Highland scorecard from 1958. This same general layout was used for over 40 years with few changes. No stymie gauges on the 1958 card.



Here is the flipside of Highland Country Club scorecard from 1958 once all of the changes were completed. A classy, simple scorecard.



This is the layout of numbers 5,6 and 7 in 1950. #5 is the same as today while #6 was a par 3 that went back in the opposite direction. #7 was much different; a sharp dogleg left compared to the gentle turn to the right that the hole has now.



In the early 2000’s the holes were changed to their current configuration in order to accommodate a practice facility. This is what 5, 6 and 7 look like presently. I can still see old #6 green in the corner of the dogleg for #5. Must have saved it for a nursery green or a target green for the range. After this change the only virtually untouched holes at Highland Country Club from 1922 would be #1, #2, #5, #9 and #13-#18.

Highland Country Club Hosts the 1957 Ontario Amateur

In the mid to late 1950's there was lots going on at the Highland Country Club. Although water was available for the greens and tees, there was no way to irrigate the fairways. Other private clubs had started to upgrade their irrigation systems so accordingly Highland Country Club installed fairway irrigation starting in 1955. The best material available in those days for pipes was a material called Transite, a combination of cement and asbestos. Unfortunately in the long haul Transite became brittle and that caused an entire series of problems. The limiting factor for irrigation at Highland was that the water was pumped directly from a well and this limited source meant that only a few fairway sprinklers could be operated at the same time.

Also in the mid-1950's Highland made the decision to shorten the 8th hole which was a par 5 and change it into a par 4. This allowed for the tee on #12 to be moved back. #12 had been a super short par 3 of not much more than 100 yards but more troubling was that this tee was in the line of fire from wayward tee shots on the difficult 2nd.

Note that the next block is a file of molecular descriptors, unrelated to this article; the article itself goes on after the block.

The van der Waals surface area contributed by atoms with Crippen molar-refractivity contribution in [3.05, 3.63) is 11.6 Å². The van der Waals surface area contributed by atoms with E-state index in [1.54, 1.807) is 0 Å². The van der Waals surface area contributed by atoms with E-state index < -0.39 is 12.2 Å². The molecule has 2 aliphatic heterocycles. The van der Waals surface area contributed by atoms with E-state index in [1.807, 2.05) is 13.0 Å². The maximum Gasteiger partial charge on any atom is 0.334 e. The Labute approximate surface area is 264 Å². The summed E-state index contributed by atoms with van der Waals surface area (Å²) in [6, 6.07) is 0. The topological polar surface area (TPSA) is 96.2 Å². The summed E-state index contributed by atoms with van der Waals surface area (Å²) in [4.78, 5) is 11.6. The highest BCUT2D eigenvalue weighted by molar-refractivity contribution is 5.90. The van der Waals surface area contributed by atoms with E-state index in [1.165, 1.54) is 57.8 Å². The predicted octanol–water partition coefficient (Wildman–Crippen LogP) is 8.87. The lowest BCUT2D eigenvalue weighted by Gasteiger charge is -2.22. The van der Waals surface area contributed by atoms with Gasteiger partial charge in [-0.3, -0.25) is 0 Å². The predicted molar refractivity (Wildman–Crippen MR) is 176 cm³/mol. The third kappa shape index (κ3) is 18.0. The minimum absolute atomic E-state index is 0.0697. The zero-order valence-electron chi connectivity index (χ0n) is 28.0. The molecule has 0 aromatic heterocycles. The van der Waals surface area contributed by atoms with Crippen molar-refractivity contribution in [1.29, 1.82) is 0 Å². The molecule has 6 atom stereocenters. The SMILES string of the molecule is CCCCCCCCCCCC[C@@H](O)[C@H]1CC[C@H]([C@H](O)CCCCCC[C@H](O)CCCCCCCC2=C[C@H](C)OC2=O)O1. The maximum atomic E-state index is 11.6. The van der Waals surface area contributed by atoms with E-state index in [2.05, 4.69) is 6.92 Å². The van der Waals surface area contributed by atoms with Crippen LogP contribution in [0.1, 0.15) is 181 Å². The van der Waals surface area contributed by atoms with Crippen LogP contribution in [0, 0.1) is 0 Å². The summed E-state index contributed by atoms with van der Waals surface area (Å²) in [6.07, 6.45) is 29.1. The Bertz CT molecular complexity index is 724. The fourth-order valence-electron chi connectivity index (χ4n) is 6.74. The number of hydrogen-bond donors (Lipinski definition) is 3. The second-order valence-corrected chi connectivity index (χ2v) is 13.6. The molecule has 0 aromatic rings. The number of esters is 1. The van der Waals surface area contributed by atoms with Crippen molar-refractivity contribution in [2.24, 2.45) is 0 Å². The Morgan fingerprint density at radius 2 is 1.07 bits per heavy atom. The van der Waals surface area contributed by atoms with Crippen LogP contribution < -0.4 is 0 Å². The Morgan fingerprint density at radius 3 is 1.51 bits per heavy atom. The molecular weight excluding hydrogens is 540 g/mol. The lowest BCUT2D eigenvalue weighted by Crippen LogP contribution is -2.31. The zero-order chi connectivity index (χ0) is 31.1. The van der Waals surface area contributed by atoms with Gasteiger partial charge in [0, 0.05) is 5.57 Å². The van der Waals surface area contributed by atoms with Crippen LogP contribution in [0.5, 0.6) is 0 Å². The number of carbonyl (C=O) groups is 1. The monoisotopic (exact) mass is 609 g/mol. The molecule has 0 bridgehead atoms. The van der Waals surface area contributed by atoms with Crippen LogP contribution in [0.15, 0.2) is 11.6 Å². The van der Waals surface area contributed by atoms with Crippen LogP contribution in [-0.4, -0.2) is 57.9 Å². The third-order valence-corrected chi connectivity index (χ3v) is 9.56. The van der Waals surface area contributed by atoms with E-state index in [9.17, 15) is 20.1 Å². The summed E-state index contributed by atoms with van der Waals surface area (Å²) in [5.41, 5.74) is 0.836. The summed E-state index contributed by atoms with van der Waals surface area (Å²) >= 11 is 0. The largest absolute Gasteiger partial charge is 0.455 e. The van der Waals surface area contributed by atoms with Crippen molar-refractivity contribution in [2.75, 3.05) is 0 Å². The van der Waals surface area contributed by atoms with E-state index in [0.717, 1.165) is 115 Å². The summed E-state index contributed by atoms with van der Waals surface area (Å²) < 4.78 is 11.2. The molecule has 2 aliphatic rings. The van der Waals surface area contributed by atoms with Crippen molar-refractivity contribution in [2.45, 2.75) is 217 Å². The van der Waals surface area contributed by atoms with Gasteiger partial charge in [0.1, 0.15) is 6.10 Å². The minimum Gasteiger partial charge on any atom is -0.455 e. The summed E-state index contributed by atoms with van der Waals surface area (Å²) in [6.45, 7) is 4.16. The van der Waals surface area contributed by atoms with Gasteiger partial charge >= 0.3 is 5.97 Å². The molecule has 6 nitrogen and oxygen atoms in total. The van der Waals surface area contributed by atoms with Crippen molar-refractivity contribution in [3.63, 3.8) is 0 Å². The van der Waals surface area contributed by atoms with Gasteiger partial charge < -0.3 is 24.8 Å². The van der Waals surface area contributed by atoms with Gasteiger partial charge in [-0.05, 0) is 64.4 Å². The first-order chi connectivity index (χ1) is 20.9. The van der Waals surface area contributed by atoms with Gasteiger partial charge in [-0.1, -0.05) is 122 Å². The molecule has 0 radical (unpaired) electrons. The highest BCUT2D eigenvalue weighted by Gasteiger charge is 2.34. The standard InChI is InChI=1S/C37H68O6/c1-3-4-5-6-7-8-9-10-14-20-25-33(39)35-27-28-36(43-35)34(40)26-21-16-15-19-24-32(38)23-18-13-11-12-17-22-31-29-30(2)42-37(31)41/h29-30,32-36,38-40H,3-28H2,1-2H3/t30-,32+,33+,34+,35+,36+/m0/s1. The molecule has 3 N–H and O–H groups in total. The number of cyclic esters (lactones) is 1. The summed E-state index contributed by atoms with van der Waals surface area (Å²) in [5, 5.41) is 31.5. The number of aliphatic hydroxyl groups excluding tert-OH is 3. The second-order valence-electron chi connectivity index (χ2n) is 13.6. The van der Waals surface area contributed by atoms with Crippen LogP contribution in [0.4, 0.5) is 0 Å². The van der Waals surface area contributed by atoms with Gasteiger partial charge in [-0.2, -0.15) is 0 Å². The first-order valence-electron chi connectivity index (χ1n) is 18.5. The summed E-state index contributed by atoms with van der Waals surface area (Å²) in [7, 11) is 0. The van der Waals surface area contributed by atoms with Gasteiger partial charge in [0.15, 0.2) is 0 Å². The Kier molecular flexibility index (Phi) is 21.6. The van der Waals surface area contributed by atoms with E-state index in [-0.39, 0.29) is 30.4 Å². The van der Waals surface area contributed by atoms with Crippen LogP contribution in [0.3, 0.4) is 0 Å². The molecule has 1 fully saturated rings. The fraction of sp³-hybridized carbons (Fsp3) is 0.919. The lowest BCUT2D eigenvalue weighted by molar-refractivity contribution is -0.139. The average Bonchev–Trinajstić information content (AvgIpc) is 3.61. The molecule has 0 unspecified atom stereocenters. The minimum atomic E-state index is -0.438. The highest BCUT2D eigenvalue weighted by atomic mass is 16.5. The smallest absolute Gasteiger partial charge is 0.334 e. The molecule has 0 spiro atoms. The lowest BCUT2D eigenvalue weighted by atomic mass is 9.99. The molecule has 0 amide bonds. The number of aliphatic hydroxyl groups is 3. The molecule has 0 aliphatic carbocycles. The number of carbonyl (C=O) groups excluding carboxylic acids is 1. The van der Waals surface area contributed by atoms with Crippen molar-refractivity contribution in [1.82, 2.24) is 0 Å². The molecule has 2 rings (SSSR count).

In 1959 Highland opened a new clubhouse and curling rink. This improvement was overdue and necessitated changing the location of the tenth hole. It was still a par 3 but instead of going due west from today's pro shop the tee was moved to its present position and a new green was constructed.


Against all these goings on, Highland Country Club hosted the memorable 1957 Ontario Amateur.


In 1957 the Ontario Amateur was strictly a match play event. No total stroke play scores were ever recorded


This is the scorecard and layout that was in play for the 1957 Ontario Amateur. "New #10, #8 par 4 and the 12th has been stretched to 134 yards.


Here is the Highland layout for the 1957 Ontario Amateur. The changes to #8 and #10 have been completed. The white lines in the fairways are a result of the fairway irrigation project in 1955. The clubhouse for the Amateur is still the one close to Commissioners Road.


To the surprise of no one Nick Weslock was considered the man to beat for the 1957 Ontario Amateur


A lot of the local players won their opening matches.

Second and third round results


Weslock and three others advance. All locals are eliminated.


Ray Coole wins the 1957 Ontario Amateur at Highland Country Club.


Ray Coole from Hamilton defeats Bill Morland [who managed to beat the pre-tournament favorite, Nick Weslock in the semi-final round] in the final with the aid of a lucky bounce on #18.

Highland Country Club Clubhouses

At long last I have found a photo of the original Highland Country Club clubhouse. This photo was published on May 29, 1926 in the London Free Press.

Highland Country Club Clubhouse, May 29, 1926. I was always led to believe that the old clubhouse wasn't much to look at but clearly it is a stately beauty.